Culture

Culture

The good, the bad and the ugly in books, exhibitions, cinema, TV, dance, music, podcasts and theatre.

Homework, not theatre: WNO’s Cosi fan tutte reviewed

Opera

Mozart’s Cosi fan tutte hasn’t always been taken seriously. In fact for much of the 19th century it wasn’t even reckoned to be very good (Donald Tovey described its characters as ‘humanly speaking, rubbish’). For the modern director, there are several potential approaches. One – the hardest – is to try and evoke in the

Gleefully silly: Scottish Opera’s Marx in London! reviewed

Opera

A bloke was working the queue outside the Theatre Royal, selling a newspaper called the Communist. ‘Marxist ideas, alive today!’ he shouted into the Glasgow drizzle. Was he part of the show; a Graham Vick-style touch of Total Theatre? In any case, he didn’t seem to be shifting many units. He might have been even

Fresh as an April shower: Opera North’s Albert Herring reviewed

Opera

Opera North has launched its spring season with Giles Havergal’s 2013 production of Benjamin Britten’s Albert Herring, performed (as conceived) in the Howard Assembly Room – the company’s studio space next door to the Grand Theatre. The economics of opera are a dark and dismal science, but one of the few constants is that ticket

Everything hits the spot: Royal Opera’s Elektra reviewed

Opera

Aristotle wrote that classical tragedy should evoke pity and awe. With Richard Strauss’s Elektra, the awe can be taken as read: a certain irreducible level of epicness is written into the score, even if – like Sir Antonio Pappano on the first night of this new production at the Royal Opera – a conductor takes

Irresistible: Hansel and Gretel, at the Royal Opera House, reviewed

Opera

Fun fact: Engelbert Humperdinck composed part of Wagner’s Parsifal. Shortly before the première, it was discovered that Wagner’s score didn’t allow time for a crucial scene change. The 27-year-old Humperdinck, then working as Wagner’s assistant, composed a few temporary bars to cover the gap and, rather to his own surprise, found that they met with

Cliché, cynicism and a car-crash finale: Royal Opera’s Jephtha reviewed

Opera

London’s two opera houses have been busy staging non-operas. Handel’s English oratorio, Jephtha, is his final exercise in a form that only existed because it was, explicitly, not opera (Georgian theatres needed something to play during Lent). We know better today, and dramatised reboots of Handel oratorios are proliferating, possibly because – unlike his actual

Ebullience and majesty: Opera North’s Falstaff reviewed

Opera

Opera North has launched a ‘Green Season’, which means (among other things) that the sets and costumes for its new Falstaff are recycled. On one level, that’s nothing new: this eternally underfunded company has been performing miracles of sustainability for years now, and there’s usually at least one production each season that looks like it’s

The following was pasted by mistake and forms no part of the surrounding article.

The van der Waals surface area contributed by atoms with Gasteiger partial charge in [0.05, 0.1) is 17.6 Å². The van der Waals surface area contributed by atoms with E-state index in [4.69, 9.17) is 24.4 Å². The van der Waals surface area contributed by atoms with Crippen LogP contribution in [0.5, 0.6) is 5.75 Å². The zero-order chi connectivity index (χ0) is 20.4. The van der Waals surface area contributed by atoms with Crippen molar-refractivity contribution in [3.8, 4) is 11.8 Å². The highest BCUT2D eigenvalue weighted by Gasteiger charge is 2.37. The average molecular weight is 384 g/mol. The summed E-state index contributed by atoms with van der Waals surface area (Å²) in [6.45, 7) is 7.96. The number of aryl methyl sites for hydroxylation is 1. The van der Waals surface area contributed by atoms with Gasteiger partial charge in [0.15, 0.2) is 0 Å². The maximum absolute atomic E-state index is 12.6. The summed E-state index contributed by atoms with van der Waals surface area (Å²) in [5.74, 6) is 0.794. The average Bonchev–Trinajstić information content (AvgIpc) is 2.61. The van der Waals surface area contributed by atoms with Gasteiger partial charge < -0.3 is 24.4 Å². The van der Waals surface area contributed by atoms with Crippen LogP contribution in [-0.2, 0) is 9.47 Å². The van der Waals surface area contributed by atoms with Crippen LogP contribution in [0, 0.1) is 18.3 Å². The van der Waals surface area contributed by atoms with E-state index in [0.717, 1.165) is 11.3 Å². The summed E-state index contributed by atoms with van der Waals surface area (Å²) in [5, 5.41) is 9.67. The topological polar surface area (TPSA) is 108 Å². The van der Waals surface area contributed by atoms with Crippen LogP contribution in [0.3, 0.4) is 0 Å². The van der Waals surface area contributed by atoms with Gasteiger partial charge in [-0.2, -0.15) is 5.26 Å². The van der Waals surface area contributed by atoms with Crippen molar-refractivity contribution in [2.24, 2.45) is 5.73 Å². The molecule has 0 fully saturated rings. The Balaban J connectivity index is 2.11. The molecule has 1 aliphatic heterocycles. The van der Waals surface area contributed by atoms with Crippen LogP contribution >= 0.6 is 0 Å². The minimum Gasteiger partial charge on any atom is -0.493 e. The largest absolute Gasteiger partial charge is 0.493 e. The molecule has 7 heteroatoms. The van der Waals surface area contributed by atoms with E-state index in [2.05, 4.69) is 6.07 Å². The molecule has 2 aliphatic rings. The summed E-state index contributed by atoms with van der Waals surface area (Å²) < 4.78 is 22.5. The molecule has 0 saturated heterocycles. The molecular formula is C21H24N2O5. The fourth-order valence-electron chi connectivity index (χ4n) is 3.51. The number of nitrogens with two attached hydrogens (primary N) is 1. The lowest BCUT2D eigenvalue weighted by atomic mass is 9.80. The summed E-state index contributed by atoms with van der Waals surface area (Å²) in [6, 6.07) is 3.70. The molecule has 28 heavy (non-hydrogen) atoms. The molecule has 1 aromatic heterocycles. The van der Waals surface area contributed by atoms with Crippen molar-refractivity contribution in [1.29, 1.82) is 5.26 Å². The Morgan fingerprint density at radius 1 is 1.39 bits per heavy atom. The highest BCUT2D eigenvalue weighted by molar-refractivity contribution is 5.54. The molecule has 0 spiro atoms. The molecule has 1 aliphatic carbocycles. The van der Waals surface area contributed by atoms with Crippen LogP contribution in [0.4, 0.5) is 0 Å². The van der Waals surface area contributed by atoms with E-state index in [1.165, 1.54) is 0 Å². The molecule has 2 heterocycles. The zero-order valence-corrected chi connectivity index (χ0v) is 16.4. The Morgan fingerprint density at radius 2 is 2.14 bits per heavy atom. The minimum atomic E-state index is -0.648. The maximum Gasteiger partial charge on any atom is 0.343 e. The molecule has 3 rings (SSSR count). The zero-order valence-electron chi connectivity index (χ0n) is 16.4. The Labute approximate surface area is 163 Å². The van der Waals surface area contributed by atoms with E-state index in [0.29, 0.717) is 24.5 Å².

The future of opera – I hope: WNO’s Candide reviewed

Opera

Bernstein’s Candide is the operetta that ought to work, but never quite does. Voltaire’s featherlight cakewalk through human misery, set to tunes from the West Side Story guy: what’s not to like? And what can be so wrong with its twinkle-toed score that the combined rewriting efforts (and this is not remotely the full list)

Featherweight fun: La Cenerentola, at Nevill Holt Opera, reviewed

Opera

‘Goodness Triumphant’ is the subtitle of Rossini’s La Cenerentola, and you’d better believe he delivers. It’s the sweetest thing imaginable; true, the stepsisters are awful, but their spite bubbles over in streams of such sunny major-key effervescence that it’s hard to hold it against them. As for their father Don Magnifico, you can’t seriously hiss

Electrifying: the Grange Festival’s Queen of Spades reviewed

Opera

In opera, as in so much high-budget entertainment, expectation management is half the battle. With its massive Greek Revival mansion, approached through miles of rolling parkland, The Grange Festival has the grandest setting of any of the summer festivals; and that might have something to do with why the opera served up there has so

To die for: Grange Park Opera’s Tristan & Isolde reviewed

Opera

There are a lot of corpses on stage at the end of Charles Edwards’s production of Tristan & Isolde for Grange Park Opera. At this stage in the drama, directors tend to fade out the bloodbath, the better to focus on Isolde’s final dissolution into bliss. But as Michael Tanner argues, Tristan, like the Ring,